Tuesday, 8 November 2005

4 am

what is it about 4 am, I keep waking up, the being pooped all day, not that I'm waking up and being creative, that would be okay.

My head is full of the song 'Nocturn' off the new Kate Bush lp. been listening to it for a couple of weeks, as I managed to get hold of a promo, ahem... got to say I like the 2nd disc with the concept piece the best, it is genius. the 1st cd just doesn't quite do it for me, but it doesn't matter as the 2nd dis is the length of an lp anyway. its not that the 1st cd is bad, its just that the 2nd one is so good.

I have been editing poems a lot the last few days. trying to sort new work for upcoming submissions. Lots of new stuff coming, the anthology I edited for Commonword is out 1st December, and teh Ken Saro-Wiwa tribute anthology is out this Thursday. Its nice to be productive sort of like a validation for doing this rather odd job.

Think I'll make a cup of tea and go back to bed with my iPod.. but Keith Jarrett's 'eyes of the heart' i think for a change... or maybe John Martyn's 'One World'

Monday, 7 November 2005

Review of The Prize

The Prize, John Siddique
(Rialto, £7.95) http://www.therialto.co.uk/

First, the one objection. The print is too small and difficult to read as it's not the clearest print.

Maybe that means he can cram more poems in. Which would be great because on the whole this is a very readable and very thought-provoking collection. There is a quiet force to these poems that is rare to find in much English poetry. "Quiet" is not always a complimentary adjective in the poetry world: there are a lot of poems that are as undemonstrative as a dull day in Blackburn; but these poems are often full of feeling, emotions lying not very far from the surface, as here:

Cherry Tree

We are carving wood together,
I turn the head and Chris shapes with each beat.

The room is filled with cherry scent & schoolboys.
Every moment is its own. There is no talking,
no cause of pain.

I can smell the patcouli oil she wears.
We operate as one. I wonder do the schoolboys
notice our oneness. They are quiet too
shaping the pieces, rasping and smoothing,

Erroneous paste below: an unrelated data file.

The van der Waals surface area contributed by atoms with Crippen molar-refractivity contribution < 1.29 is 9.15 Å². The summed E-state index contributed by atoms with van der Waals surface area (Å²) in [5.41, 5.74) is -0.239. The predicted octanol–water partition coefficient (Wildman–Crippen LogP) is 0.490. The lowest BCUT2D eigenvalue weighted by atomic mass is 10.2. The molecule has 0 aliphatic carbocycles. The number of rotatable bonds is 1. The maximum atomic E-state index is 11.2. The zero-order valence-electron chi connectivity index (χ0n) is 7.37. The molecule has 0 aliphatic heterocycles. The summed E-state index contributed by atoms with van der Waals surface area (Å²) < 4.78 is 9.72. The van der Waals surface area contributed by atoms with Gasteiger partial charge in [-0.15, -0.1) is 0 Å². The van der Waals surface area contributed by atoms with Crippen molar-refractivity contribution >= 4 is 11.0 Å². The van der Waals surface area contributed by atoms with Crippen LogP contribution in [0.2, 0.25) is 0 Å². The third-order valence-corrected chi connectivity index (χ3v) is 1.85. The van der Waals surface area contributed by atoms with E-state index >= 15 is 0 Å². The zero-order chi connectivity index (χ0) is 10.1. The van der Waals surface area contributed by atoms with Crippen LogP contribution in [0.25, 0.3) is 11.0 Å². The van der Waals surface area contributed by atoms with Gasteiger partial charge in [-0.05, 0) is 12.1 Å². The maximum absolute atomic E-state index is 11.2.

carving shape. Constantly running their hands
over the limbs forming from each stroke and beat.


There's a sensuousness, even a gorgeousness about his language that drags you into the poems in this book, and a sense of enquiry that I find compelling. Even in the poems that deal with his own life as an Asian/European man living in England, I never see any striving to "put the message across" in a forced or artificial way. There is anger here; but there is also love.

He is, in fact, a very good love poet. I particularly liked his Ninety Day Theory, which manages to be both erotic and caring, and to reveal a truth about relationships that in the end you know aren't going to go anywhere. His poem about his father's smallpox (Variola) and the three sisters that died again manages to be both revealing and moving. It's a difficult task to be both, I feel; so many poems either pluck at the heartstrings or give us some information or play games with language that may be interesting but ultimately don't move us. There are poems here that are very direct, and others such as Horsebones which are more mysterious, like fragments from stories overheard but not completely; but always, there's an emotional charge, and an exploration of feelings that is very rare in a male poet.

John Siddique is published by a small but enterprising press from Norwich. All power to their arm if they continue to produce work like this.
by Steven Waling



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